We should first appreciate that a transfer tax of between 3.5% and 6.5% of the total property price needs to be paid. Additionally, the buyer must register the purchase with the land registry. Depending upon the registry, this will cost between 0.8% and 1.2% of the price. Notaries have been known to charge as high as 2% of the property value in order to secure their services. Note that lawyers, professional translators and similar requirements will have their own rates that must be paid. Those who are not residents of Germany will be obliged to pay a wealth tax that equates to approximately 1% of the cost of the property. Finally, transfer fees will be charged by the financial institution that sends money from the buyer of the estate to the seller.
An annual fee known as the Grundsteuer needs to be paid by the new owner. The amount owed is primarily determined by the value of the property with the standard rate of 0.35%. This figure is calculated by multiplying the property’s assessed value with the local tax. These rates can go between 1.5% and 2.3%.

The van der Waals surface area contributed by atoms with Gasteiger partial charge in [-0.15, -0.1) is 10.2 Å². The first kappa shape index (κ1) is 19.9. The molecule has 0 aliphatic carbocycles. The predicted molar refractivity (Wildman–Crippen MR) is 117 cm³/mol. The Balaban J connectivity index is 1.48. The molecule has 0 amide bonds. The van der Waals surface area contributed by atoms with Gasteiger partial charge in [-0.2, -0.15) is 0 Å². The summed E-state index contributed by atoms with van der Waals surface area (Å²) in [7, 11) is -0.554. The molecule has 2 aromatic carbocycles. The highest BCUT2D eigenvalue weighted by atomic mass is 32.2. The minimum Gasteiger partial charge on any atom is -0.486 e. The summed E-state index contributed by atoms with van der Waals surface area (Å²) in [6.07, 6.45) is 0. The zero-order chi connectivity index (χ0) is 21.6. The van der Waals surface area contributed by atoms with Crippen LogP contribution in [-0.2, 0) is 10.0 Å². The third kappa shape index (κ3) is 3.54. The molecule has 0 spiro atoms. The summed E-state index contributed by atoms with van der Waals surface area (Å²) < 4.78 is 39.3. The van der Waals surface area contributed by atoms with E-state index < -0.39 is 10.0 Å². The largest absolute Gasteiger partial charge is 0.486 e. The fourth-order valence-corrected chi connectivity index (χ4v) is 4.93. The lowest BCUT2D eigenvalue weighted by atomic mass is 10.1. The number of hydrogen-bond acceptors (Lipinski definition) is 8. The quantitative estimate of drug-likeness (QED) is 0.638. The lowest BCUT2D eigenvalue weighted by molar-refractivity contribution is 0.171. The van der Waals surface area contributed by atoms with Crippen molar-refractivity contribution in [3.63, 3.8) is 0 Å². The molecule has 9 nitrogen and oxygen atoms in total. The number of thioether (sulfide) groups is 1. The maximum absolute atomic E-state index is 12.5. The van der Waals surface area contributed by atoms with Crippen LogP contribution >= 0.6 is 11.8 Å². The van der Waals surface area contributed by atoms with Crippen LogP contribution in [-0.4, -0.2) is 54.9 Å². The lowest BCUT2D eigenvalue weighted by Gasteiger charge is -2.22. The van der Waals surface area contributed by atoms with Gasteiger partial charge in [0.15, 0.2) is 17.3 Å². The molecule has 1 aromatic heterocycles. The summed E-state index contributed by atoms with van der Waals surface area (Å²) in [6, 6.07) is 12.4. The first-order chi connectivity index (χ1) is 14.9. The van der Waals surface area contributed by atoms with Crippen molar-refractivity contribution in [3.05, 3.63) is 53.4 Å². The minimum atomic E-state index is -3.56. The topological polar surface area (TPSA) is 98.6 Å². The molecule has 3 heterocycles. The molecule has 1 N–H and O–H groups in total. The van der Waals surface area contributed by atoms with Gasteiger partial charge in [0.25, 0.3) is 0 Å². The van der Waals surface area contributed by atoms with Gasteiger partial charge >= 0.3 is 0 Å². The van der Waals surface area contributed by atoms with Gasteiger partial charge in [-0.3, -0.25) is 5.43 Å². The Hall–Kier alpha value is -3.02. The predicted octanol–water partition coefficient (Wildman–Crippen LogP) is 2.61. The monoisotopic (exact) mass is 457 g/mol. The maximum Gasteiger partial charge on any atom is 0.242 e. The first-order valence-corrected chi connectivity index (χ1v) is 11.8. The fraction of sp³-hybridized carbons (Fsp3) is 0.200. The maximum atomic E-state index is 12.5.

An online search phrase such as “buying a property in Germany” will sometimes highlight other expenses to note. These can include:
- Rubbish collection.
- General upkeep and maintenance.
- Utility bills (water, gas and electricity).
There can also be instances when street maintenance charges are applicable. This will normally appear within the contract for the property in question.